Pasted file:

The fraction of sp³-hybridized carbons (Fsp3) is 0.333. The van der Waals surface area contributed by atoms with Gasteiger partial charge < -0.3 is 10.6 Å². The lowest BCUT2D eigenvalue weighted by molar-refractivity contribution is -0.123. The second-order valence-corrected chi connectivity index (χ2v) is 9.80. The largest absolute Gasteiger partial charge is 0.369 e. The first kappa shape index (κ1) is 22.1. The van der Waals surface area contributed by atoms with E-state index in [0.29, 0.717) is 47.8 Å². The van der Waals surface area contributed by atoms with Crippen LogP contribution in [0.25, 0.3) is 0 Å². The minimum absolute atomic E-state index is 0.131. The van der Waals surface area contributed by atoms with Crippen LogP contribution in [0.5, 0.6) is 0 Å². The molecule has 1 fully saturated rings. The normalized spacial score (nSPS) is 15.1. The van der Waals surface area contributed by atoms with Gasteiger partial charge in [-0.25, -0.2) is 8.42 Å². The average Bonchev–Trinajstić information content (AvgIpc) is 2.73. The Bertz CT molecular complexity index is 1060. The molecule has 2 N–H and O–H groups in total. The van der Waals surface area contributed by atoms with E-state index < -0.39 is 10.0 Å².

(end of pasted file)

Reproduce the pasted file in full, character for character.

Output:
The fraction of sp³-hybridized carbons (Fsp3) is 0.333. The van der Waals surface area contributed by atoms with Gasteiger partial charge < -0.3 is 10.6 Å². The lowest BCUT2D eigenvalue weighted by molar-refractivity contribution is -0.123. The second-order valence-corrected chi connectivity index (χ2v) is 9.80. The largest absolute Gasteiger partial charge is 0.369 e. The first kappa shape index (κ1) is 22.1. The van der Waals surface area contributed by atoms with E-state index in [0.29, 0.717) is 47.8 Å². The van der Waals surface area contributed by atoms with Crippen LogP contribution in [0.25, 0.3) is 0 Å². The minimum absolute atomic E-state index is 0.131. The van der Waals surface area contributed by atoms with Crippen LogP contribution in [0.5, 0.6) is 0 Å². The molecule has 1 fully saturated rings. The normalized spacial score (nSPS) is 15.1. The van der Waals surface area contributed by atoms with Gasteiger partial charge in [-0.25, -0.2) is 8.42 Å². The average Bonchev–Trinajstić information content (AvgIpc) is 2.73. The Bertz CT molecular complexity index is 1060. The molecule has 2 N–H and O–H groups in total. The van der Waals surface area contributed by atoms with E-state index < -0.39 is 10.0 Å².